Our bodies may be incredibly efficient machines of kickassery, but with the hell we put them through each year from November 26th to December 31st, it’s a miracle any of us are still standing by the time New Year’s Day rolls around. The five-week holiday grind – the open-bar office fetes, the abundantly available frosted sugar cookies, the buckets of egg nog, the forced familial interactions, the Christmas ham (and the Hanukkah latkes) – makes it virtually impossible to be a healthy, contributing member of society, so with another naughty holiday season officially buttoned-up, it’s time to be nice to yourself with some much-needed rest, relaxation and mental and physical detoxification. After all, your post-holiday bank account isn’t going to support an entirely new wardrobe to accommodate your post-holiday gut, and we’re willing to bet your post-holiday game is going to be nonexistent if you don’t get your ass in gear soon.
Break a sweat
After a month or two of eating whatever you want and sleeping through your a.m. workouts, it’s time to get back into fighting shape with some serious sweat sessions. Not only will it help you shed whatever pounds you may have accidentally acquired through extensive holiday merriment, but it’ll also help you clear out the holiday brain fog and re-focus your energy on work and/or taking over the world. If you really slacked off at the end of 2009, start slowly to build back up to your former glory; aim for 30-45 minutes of serious cardio three to four times a week, but make sure you choose a reasonable schedule that you can commit to for at least a month (self-help theory suggests that it takes approximately 21 days to create a new habit, so commit yourself to one month of consistent workouts to really seal the deal).
Cut out caffeine, sugar and saturated fat
Your body is naturally capable of detoxifying itself (that’s what the liver, kidneys, lymph and endocrine systems are for), but it wasn’t built to withstand the sheer volume of garbage that goes along with modern-day life (pesticides on fruit and veggies, antibiotics and hormones in meat, metals in the water, chemicals absolutely everywhere), so sometimes you need to help it along a little. By removing caffeine, sugar and (bad) fat from your diet for a short period of time, you can give your body the chance to focus on the toxic stuff that’s been building up during the past month, year or decade. While you might need to gradually wean yourself off your three-cup-a-day coffee habit – going cold-turkey will give you a nasty headache and undermine your efforts to stick to your detox plan –after a few weeks of abstention, you’ll notice increased energy and, if you’re a die-hard ‘bucks-a-holic, a little extra spending money. Sugar, which you’ve surely had enough of since winter hit, is another culprit, so take some time off from your sweet friend to ensure that your body can find equilibrium again.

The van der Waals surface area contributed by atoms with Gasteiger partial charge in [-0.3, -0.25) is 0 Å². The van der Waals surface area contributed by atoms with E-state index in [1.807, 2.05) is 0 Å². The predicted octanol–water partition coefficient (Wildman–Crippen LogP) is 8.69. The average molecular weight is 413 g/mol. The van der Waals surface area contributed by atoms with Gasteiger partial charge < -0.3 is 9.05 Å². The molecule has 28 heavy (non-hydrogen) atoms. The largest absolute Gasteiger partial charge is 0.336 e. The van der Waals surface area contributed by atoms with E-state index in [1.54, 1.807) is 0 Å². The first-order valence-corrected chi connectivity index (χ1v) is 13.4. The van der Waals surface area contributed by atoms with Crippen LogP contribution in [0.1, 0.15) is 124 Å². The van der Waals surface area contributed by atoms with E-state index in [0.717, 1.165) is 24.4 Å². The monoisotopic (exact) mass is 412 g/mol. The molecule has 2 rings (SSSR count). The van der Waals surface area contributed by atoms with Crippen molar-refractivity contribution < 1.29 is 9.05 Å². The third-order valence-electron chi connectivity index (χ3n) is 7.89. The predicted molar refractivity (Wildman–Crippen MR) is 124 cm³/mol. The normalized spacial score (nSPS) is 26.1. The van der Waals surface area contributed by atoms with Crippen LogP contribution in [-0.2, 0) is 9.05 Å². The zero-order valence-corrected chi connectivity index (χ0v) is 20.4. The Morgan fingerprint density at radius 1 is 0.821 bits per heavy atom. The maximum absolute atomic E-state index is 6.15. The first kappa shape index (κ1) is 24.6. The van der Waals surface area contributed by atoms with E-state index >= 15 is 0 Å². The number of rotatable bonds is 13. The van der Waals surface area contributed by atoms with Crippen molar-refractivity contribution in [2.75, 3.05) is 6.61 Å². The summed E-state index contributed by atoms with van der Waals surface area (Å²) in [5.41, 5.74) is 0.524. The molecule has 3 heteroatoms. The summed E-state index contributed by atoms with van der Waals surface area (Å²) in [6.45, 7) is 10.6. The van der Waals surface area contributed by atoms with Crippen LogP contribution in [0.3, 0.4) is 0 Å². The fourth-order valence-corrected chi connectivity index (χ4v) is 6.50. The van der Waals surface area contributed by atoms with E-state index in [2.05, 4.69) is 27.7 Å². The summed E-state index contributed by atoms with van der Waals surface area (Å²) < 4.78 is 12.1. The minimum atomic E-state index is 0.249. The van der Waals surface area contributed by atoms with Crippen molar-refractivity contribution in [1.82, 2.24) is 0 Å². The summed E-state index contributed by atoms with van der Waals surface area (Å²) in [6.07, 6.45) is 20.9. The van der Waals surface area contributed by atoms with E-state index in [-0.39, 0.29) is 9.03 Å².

and while you’re at it…
Become a (temporary) teetotaler
We’d never suggest that you give up alcohol altogether, but taking a month off from the stuff, especially after indulging at party after party during the holiday season, can do wonders for your mental and physical health. You’ll sleep better, look better and feel better, and you might even lose a few pounds in the process; holiday bevvies can pack up to 400 calories a cup, and since it’s probably safe to assume you weren’t consuming just one drink a night, there might be some pleasant scale surprises in your future should you choose to take a break from empty alcoholic calories for a while.
Get your beauty sleep
If you got caught up in the constant activity of the holiday season, then you probably deprived your body of sleep, one of the most vital life processes. Sleep deprivation (brought on by attending multiple mid-week parties, rushing to finish projects before the end of the calendar year and feverishly shopping for gifts at odd hours of the day) is just as detrimental to your health as abusing narcotics or becoming obese. In fact, it might be worse; according to Matthew Walker, director of the Sleep and Neuroimaging Lab at the University of California, Berkeley, a series of 1980’s sleep studies showed that mice who’d been awake for five days straight had had been kept awake began to die after five days without sleep. Studies have also shown that sleep deprivation results in a decrease in immune system function, a decrease in the release of the human growth hormone, and an increasingly irregular heartbeat.
Detoxing is as much mental as it is physical, so now that things have calmed down (and the family has vacated the premises), make it a priority to get eight to nine hours of sleep most nights of the week. Your reduced caffeine, sugar and alcohol intake will help a lot, but you also have to commit to shutting down the computer or getting out of the office at least an hour before you plan to get your winks to give your brain time to relax and get in the sleeping mood.
Make time for you
Besides rampant commercialism, the holidays are all about giving, which is a wonderful sentiment that can prove exhausting when all is said and done. When you’ve spent six weeks running yourself ragged with work, family, friends and other stressors, you need to give yourself time to find your inner balance again. If that means scheduling a few extra guys’ nights, scoring some much-needed veg time in front of the TV, spoiling yourself with a massage, or taking up a meditation or relaxation practice, now’s the time to make yourself a priority. If you can’t be number one on your own list, then at least try for spots two through four; even a day spent focusing only your own needs can make a world of difference as you launch into the whirlwind of another year.